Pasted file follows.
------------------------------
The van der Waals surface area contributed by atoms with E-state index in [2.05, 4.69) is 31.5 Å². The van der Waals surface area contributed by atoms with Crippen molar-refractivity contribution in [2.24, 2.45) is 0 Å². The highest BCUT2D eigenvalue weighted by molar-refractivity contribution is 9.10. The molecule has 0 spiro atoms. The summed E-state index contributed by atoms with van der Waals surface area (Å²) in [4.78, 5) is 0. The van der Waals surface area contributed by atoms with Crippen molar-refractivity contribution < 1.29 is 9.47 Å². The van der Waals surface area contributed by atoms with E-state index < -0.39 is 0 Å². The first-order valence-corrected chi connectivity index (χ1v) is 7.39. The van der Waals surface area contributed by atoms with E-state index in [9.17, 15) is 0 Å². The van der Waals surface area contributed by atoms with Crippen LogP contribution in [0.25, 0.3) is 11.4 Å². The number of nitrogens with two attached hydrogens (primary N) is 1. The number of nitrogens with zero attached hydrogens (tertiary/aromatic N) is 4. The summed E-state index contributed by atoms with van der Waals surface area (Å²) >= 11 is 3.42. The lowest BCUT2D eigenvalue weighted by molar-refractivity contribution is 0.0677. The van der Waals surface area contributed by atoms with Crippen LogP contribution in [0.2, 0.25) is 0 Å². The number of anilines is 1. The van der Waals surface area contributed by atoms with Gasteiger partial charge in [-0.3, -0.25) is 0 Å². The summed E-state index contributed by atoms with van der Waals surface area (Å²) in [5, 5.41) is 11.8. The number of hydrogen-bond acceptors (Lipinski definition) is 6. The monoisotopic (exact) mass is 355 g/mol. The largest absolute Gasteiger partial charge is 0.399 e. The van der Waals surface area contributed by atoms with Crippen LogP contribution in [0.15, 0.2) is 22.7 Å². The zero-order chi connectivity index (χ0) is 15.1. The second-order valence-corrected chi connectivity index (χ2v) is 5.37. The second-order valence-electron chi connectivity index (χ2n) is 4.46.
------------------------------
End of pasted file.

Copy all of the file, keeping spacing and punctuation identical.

The van der Waals surface area contributed by atoms with E-state index in [2.05, 4.69) is 31.5 Å². The van der Waals surface area contributed by atoms with Crippen molar-refractivity contribution in [2.24, 2.45) is 0 Å². The highest BCUT2D eigenvalue weighted by molar-refractivity contribution is 9.10. The molecule has 0 spiro atoms. The summed E-state index contributed by atoms with van der Waals surface area (Å²) in [4.78, 5) is 0. The van der Waals surface area contributed by atoms with Crippen molar-refractivity contribution < 1.29 is 9.47 Å². The van der Waals surface area contributed by atoms with E-state index < -0.39 is 0 Å². The first-order valence-corrected chi connectivity index (χ1v) is 7.39. The van der Waals surface area contributed by atoms with E-state index in [9.17, 15) is 0 Å². The van der Waals surface area contributed by atoms with Crippen LogP contribution in [0.25, 0.3) is 11.4 Å². The number of nitrogens with two attached hydrogens (primary N) is 1. The number of nitrogens with zero attached hydrogens (tertiary/aromatic N) is 4. The summed E-state index contributed by atoms with van der Waals surface area (Å²) >= 11 is 3.42. The lowest BCUT2D eigenvalue weighted by molar-refractivity contribution is 0.0677. The van der Waals surface area contributed by atoms with Crippen LogP contribution in [0.2, 0.25) is 0 Å². The number of anilines is 1. The van der Waals surface area contributed by atoms with Gasteiger partial charge in [-0.3, -0.25) is 0 Å². The summed E-state index contributed by atoms with van der Waals surface area (Å²) in [5, 5.41) is 11.8. The number of hydrogen-bond acceptors (Lipinski definition) is 6. The monoisotopic (exact) mass is 355 g/mol. The largest absolute Gasteiger partial charge is 0.399 e. The van der Waals surface area contributed by atoms with Crippen LogP contribution in [0.15, 0.2) is 22.7 Å². The zero-order chi connectivity index (χ0) is 15.1. The second-order valence-corrected chi connectivity index (χ2v) is 5.37. The second-order valence-electron chi connectivity index (χ2n) is 4.46.